Legitimacy, as Zimbabwe has proven in these past few days, is a word too, a nervous stimulation, etc., etc.

For this book chat, the first of 2017’s Ake Festival, Adebayo was paired with Yvonne Owuor, writer’s writer and author of the sublime Dust. Owuor’s native Kenya is currently coming to terms—once again—with the meaning of “election.” What’s an election? “It is the continuation of all the elections we’ve never completed,” said Owuor, and you sense how this is true for elections even beyond Kenya. “Our dreams have been broken by home,” she continued later, now visibly emotional as she discussed postcolonial Kenya. “An ultimate and terrible betrayal.”

The first time I heard the word “spoiler” used in relation with a novel was in the lead-up to the publication of an essay I built around Stay With Me and Chigozie Obioma’s The Fishermen. Ordinarily, a spoiler was something you tweeted about the new instalments of Game of Thrones, Insecure or Stranger Things. My essay, I learnt, contained a lot of these disclosures. Which was fine, I was assured, so long as I was fine with it.

I was.

And so I was confronted by the spectre of “spoiler” here, shouted from the stage as a member of the audience began to build a case for a question regarding the elephant stomping around the room of Adebayo’s novel. This time, a mild unease. How to resolve this notion that language in motion can be prematurely disclosed? At a festival celebrating the service to which language can be put? Nietzsche, naturally. That was how. What good is it to pin down the unpindownable?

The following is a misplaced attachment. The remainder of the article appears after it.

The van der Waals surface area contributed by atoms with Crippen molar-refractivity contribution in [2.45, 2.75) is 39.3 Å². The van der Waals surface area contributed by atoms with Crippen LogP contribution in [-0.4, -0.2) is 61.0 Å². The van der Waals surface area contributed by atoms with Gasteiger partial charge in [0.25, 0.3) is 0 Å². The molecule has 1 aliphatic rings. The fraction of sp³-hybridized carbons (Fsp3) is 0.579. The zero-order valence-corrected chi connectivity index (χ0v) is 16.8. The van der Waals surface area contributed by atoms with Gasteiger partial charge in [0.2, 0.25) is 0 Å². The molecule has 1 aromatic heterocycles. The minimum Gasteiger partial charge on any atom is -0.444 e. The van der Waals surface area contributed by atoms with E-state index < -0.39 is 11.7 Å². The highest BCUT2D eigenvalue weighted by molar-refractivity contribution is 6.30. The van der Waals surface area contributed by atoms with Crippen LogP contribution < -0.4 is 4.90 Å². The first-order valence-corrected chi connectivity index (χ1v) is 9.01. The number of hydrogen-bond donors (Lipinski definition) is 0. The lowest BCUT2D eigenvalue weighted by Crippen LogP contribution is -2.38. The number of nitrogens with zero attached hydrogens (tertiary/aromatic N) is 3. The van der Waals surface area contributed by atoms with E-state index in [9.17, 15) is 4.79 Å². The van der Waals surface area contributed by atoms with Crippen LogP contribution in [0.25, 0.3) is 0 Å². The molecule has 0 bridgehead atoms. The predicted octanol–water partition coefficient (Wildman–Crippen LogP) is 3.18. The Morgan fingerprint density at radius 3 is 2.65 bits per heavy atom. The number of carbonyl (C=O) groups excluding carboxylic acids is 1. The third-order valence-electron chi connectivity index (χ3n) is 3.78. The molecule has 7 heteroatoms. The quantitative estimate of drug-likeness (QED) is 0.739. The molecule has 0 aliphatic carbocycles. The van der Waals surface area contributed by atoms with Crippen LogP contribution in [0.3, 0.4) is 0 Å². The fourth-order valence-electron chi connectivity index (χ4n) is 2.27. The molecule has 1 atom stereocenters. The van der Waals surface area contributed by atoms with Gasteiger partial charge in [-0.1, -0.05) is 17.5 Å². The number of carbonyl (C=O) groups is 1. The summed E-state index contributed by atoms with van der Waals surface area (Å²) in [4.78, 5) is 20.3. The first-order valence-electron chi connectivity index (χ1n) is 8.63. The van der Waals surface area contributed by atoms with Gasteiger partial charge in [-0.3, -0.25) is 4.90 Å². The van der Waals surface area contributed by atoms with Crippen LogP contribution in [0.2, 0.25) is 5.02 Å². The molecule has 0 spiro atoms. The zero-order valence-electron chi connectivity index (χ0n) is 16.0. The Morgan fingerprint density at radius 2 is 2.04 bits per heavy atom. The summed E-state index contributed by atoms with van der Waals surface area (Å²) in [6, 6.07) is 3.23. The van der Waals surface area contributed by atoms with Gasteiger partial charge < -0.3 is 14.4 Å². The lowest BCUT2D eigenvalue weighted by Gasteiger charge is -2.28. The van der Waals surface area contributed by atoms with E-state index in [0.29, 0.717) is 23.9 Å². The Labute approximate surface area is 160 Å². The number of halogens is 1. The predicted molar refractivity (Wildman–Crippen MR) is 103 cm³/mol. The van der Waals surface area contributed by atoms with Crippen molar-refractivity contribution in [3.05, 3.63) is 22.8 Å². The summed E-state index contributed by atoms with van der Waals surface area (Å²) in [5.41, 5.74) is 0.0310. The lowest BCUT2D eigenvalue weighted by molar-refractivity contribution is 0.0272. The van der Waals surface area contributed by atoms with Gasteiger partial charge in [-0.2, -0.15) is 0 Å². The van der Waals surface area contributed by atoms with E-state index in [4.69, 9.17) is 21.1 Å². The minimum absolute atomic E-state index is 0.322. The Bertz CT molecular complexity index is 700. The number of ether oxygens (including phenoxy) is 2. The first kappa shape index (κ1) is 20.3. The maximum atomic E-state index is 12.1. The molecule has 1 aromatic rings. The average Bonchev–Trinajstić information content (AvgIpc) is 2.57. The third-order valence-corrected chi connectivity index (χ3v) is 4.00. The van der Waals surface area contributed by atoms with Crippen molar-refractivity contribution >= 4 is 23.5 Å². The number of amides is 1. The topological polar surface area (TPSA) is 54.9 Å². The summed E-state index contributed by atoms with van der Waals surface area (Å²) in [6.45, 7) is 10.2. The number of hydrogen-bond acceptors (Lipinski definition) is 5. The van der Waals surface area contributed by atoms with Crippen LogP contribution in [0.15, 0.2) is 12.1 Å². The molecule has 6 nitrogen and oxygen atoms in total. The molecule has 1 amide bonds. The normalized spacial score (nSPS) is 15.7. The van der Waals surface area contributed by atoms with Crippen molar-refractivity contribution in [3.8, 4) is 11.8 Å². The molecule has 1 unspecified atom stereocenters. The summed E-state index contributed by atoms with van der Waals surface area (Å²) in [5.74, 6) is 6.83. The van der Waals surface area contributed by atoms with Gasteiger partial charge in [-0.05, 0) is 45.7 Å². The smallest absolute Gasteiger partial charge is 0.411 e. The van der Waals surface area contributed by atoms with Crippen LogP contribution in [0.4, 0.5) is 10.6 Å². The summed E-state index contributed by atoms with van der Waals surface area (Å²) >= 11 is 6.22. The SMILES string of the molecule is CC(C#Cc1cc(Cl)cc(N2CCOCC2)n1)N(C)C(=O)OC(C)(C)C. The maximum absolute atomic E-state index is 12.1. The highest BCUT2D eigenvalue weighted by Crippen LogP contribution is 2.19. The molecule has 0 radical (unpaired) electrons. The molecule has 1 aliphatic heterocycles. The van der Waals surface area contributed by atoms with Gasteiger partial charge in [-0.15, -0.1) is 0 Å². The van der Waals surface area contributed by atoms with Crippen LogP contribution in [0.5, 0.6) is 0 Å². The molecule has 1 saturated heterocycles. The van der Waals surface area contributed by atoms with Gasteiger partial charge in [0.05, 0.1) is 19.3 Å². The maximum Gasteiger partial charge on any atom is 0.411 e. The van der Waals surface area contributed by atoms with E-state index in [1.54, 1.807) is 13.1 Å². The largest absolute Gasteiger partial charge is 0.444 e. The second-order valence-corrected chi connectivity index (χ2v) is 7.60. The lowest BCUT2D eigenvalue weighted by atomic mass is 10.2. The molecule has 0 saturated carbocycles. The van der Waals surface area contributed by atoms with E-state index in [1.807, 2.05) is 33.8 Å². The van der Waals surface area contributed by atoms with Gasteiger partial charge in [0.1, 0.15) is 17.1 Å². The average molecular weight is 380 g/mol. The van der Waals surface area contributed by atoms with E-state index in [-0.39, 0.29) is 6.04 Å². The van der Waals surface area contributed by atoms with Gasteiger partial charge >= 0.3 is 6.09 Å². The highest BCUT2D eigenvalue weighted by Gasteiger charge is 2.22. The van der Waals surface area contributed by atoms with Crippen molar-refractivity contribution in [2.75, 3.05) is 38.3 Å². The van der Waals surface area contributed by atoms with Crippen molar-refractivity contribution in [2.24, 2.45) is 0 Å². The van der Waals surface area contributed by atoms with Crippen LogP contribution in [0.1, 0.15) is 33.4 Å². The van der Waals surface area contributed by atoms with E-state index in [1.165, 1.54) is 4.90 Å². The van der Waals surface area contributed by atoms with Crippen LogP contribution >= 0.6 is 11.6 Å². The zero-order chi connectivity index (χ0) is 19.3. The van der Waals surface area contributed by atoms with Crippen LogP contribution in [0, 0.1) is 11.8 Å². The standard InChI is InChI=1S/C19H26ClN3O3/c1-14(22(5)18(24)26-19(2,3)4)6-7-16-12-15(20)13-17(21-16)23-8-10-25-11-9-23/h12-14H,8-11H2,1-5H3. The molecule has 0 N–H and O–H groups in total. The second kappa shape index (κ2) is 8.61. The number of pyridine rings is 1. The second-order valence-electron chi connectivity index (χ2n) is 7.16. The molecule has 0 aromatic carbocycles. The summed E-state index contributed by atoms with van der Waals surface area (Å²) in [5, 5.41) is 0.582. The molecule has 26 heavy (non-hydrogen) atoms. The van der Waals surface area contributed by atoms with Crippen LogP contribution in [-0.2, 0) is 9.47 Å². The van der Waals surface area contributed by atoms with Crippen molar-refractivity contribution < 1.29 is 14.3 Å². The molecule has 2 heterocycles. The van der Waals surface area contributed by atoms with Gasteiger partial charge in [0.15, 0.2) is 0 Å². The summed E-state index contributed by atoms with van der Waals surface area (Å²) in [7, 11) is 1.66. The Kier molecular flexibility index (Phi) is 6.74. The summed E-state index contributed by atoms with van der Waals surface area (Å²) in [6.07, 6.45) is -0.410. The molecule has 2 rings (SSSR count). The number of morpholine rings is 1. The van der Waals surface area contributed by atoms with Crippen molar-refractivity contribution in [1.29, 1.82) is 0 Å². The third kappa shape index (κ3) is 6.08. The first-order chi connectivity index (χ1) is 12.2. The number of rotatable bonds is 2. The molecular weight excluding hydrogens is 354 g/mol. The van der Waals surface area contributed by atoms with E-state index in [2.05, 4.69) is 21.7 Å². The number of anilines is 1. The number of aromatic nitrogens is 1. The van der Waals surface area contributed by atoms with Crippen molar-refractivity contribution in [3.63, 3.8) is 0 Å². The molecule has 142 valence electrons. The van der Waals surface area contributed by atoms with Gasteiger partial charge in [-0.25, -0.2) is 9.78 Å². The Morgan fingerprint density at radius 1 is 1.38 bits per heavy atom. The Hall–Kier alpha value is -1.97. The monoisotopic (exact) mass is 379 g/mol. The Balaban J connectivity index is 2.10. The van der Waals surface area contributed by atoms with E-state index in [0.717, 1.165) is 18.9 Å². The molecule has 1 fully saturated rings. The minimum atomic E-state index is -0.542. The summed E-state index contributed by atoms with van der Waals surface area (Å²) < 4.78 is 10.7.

F for fame proved much less elusive. “Flash,” Owuor called it, the spectacular. It is nice, can be blinding, but “you stop believing the bullshit.” Adebayo has stopped reading reviews of her novel since March, and she’s saving Michiko Kakutani’s review in The New York Times for when she completes her new novel. This circumspection with acclaim, both authors agree, is how a writer avoids stasis. To get on with it, “you need to step away from it.”

If Mona was the highlight of Thursday, then F for Friday was the highlight of Ake. Friday was the day I was compelled to ask what the point of books were again.

I was born in Lagos when the 1980s stood at the cusp of the 1990s. (Am I an ’80s kid or a ’90s kid?) Nobody gathered anybody for tales by moonlight. The city’s pace, the sheer magnitude of the task of survival, meant there was scarcely any time for the frivolity of nighttime entertainment. There was no moonlight at Ake that afternoon (how could there be?), and we were gathered in a hall, not under the shade of a large tree at the village square. There was Maria Menzies though, beautiful, dazzling and majestic up on the stage, reminding us all of the way things used to be.

Maria Menzies told two stories, one from Kenya and one from Cuba, full of everything Professor Akporobaro’s textbook on the subject says you should expect. The narrator grabbed attention by histrionics. She impersonated with aplomb. She seasoned the fare with lavish. She compelled audience participation: she urged and we responded with glee and inventiveness. Our inventiveness spurred hers in return: improvisation was a key characteristic of oral storytelling. There were moral lessons, explicitly stated to end each story.

On Thursday, Mona had exhorted women to reform cultural practice by force of initiative. Wachu, the first story’s protagonist, was corroboration from antiquity. By migrating the bone of contention—the eating of meat—from the wispy realm of theory into the concrete realm of practice, Wachu’s defiance taught the Gikuyu the arbitrariness of convention. Only the flimsiest of whims, it is demonstrated, prevents the Gikuyu woman from eating meat. Nietzsche be praised.

Nothing, no Greek myth, defines cosmic irony better than the story from Cuba. Perhaps you might reconsider and temper your punishment, Eleshua the supreme deity urged Ochosili, the newly ordained deity of the hunt. But Ochosili was deaf to consideration, giddy with excitement at the prospect of retribution.